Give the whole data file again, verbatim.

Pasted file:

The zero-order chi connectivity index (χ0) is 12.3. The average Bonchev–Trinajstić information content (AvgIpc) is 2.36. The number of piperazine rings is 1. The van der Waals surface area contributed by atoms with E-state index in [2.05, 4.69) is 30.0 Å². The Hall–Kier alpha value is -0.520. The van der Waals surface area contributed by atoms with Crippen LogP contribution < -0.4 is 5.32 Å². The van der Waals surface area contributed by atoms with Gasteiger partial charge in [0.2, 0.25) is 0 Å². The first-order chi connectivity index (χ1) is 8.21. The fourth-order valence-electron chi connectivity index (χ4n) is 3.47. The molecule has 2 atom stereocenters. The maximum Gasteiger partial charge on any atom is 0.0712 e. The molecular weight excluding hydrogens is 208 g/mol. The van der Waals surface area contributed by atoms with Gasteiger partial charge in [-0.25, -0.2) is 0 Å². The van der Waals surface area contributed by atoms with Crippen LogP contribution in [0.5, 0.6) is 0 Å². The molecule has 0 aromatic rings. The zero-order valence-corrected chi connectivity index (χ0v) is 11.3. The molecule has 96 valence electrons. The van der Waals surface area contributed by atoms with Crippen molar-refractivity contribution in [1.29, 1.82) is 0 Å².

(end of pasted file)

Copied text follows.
The zero-order chi connectivity index (χ0) is 12.3. The average Bonchev–Trinajstić information content (AvgIpc) is 2.36. The number of piperazine rings is 1. The van der Waals surface area contributed by atoms with E-state index in [2.05, 4.69) is 30.0 Å². The Hall–Kier alpha value is -0.520. The van der Waals surface area contributed by atoms with Crippen LogP contribution < -0.4 is 5.32 Å². The van der Waals surface area contributed by atoms with Gasteiger partial charge in [0.2, 0.25) is 0 Å². The first-order chi connectivity index (χ1) is 8.21. The fourth-order valence-electron chi connectivity index (χ4n) is 3.47. The molecule has 2 atom stereocenters. The maximum Gasteiger partial charge on any atom is 0.0712 e. The molecular weight excluding hydrogens is 208 g/mol. The van der Waals surface area contributed by atoms with Gasteiger partial charge in [-0.25, -0.2) is 0 Å². The van der Waals surface area contributed by atoms with Crippen LogP contribution in [0.5, 0.6) is 0 Å². The molecule has 0 aromatic rings. The zero-order valence-corrected chi connectivity index (χ0v) is 11.3. The molecule has 96 valence electrons. The van der Waals surface area contributed by atoms with Crippen molar-refractivity contribution in [1.29, 1.82) is 0 Å².